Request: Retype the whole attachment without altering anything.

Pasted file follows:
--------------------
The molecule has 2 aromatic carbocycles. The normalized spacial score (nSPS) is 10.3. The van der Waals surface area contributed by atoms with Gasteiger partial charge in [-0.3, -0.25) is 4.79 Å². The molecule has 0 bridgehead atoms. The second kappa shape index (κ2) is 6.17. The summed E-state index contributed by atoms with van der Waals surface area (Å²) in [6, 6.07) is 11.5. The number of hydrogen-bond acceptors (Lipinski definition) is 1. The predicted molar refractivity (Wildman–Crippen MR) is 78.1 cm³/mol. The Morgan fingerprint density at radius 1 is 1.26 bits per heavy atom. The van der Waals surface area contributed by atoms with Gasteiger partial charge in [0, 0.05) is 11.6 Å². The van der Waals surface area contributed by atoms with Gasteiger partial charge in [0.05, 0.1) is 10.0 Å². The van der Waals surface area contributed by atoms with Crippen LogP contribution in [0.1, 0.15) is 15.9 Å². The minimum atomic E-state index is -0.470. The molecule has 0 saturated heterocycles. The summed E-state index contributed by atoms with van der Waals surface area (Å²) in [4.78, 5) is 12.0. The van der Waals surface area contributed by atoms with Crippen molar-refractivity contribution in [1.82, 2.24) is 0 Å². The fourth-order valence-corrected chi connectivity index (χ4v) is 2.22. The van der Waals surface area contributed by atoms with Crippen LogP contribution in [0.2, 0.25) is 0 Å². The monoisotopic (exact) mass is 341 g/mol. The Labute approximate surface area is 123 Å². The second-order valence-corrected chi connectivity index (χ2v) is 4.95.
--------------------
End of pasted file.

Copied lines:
The molecule has 2 aromatic carbocycles. The normalized spacial score (nSPS) is 10.3. The van der Waals surface area contributed by atoms with Gasteiger partial charge in [-0.3, -0.25) is 4.79 Å². The molecule has 0 bridgehead atoms. The second kappa shape index (κ2) is 6.17. The summed E-state index contributed by atoms with van der Waals surface area (Å²) in [6, 6.07) is 11.5. The number of hydrogen-bond acceptors (Lipinski definition) is 1. The predicted molar refractivity (Wildman–Crippen MR) is 78.1 cm³/mol. The Morgan fingerprint density at radius 1 is 1.26 bits per heavy atom. The van der Waals surface area contributed by atoms with Gasteiger partial charge in [0, 0.05) is 11.6 Å². The van der Waals surface area contributed by atoms with Gasteiger partial charge in [0.05, 0.1) is 10.0 Å². The van der Waals surface area contributed by atoms with Crippen LogP contribution in [0.1, 0.15) is 15.9 Å². The minimum atomic E-state index is -0.470. The molecule has 0 saturated heterocycles. The summed E-state index contributed by atoms with van der Waals surface area (Å²) in [4.78, 5) is 12.0. The van der Waals surface area contributed by atoms with Crippen molar-refractivity contribution in [1.82, 2.24) is 0 Å². The fourth-order valence-corrected chi connectivity index (χ4v) is 2.22. The van der Waals surface area contributed by atoms with Crippen LogP contribution in [0.2, 0.25) is 0 Å². The monoisotopic (exact) mass is 341 g/mol. The Labute approximate surface area is 123 Å². The second-order valence-corrected chi connectivity index (χ2v) is 4.95.